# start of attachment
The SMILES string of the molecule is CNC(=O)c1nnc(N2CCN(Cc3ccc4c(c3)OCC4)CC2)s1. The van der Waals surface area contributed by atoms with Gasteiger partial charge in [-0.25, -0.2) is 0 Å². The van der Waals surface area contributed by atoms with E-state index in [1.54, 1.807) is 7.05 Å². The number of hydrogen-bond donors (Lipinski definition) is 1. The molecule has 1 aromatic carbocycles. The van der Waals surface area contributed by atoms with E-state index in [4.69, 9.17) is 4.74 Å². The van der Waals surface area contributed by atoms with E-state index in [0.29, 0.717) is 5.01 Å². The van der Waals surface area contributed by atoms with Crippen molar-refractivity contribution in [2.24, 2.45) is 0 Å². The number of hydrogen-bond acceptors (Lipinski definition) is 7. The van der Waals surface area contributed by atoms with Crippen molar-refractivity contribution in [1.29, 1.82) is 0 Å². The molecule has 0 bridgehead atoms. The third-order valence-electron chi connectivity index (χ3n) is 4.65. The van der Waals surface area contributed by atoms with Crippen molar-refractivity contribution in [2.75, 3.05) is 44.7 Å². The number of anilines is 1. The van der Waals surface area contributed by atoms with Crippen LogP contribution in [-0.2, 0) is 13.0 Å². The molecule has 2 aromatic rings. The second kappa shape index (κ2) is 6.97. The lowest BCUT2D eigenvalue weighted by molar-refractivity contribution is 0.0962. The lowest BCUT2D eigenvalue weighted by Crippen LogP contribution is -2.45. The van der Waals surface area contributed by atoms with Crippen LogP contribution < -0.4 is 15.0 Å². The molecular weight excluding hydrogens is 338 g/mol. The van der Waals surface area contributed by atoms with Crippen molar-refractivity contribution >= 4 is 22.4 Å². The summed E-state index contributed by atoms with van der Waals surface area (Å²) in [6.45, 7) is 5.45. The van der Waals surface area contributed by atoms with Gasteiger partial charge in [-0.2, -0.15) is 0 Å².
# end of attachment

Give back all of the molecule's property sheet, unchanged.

The SMILES string of the molecule is CNC(=O)c1nnc(N2CCN(Cc3ccc4c(c3)OCC4)CC2)s1. The van der Waals surface area contributed by atoms with Gasteiger partial charge in [-0.25, -0.2) is 0 Å². The van der Waals surface area contributed by atoms with E-state index in [1.54, 1.807) is 7.05 Å². The number of hydrogen-bond donors (Lipinski definition) is 1. The molecule has 1 aromatic carbocycles. The van der Waals surface area contributed by atoms with E-state index in [4.69, 9.17) is 4.74 Å². The van der Waals surface area contributed by atoms with E-state index in [0.29, 0.717) is 5.01 Å². The van der Waals surface area contributed by atoms with Crippen molar-refractivity contribution in [2.24, 2.45) is 0 Å². The number of hydrogen-bond acceptors (Lipinski definition) is 7. The van der Waals surface area contributed by atoms with Crippen molar-refractivity contribution in [1.29, 1.82) is 0 Å². The molecule has 0 bridgehead atoms. The third-order valence-electron chi connectivity index (χ3n) is 4.65. The van der Waals surface area contributed by atoms with Crippen molar-refractivity contribution in [2.75, 3.05) is 44.7 Å². The number of anilines is 1. The van der Waals surface area contributed by atoms with Crippen LogP contribution in [-0.2, 0) is 13.0 Å². The molecule has 2 aromatic rings. The second kappa shape index (κ2) is 6.97. The lowest BCUT2D eigenvalue weighted by molar-refractivity contribution is 0.0962. The lowest BCUT2D eigenvalue weighted by Crippen LogP contribution is -2.45. The van der Waals surface area contributed by atoms with Crippen LogP contribution < -0.4 is 15.0 Å². The molecular weight excluding hydrogens is 338 g/mol. The van der Waals surface area contributed by atoms with Crippen molar-refractivity contribution >= 4 is 22.4 Å². The summed E-state index contributed by atoms with van der Waals surface area (Å²) in [6.45, 7) is 5.45. The van der Waals surface area contributed by atoms with Gasteiger partial charge in [-0.2, -0.15) is 0 Å².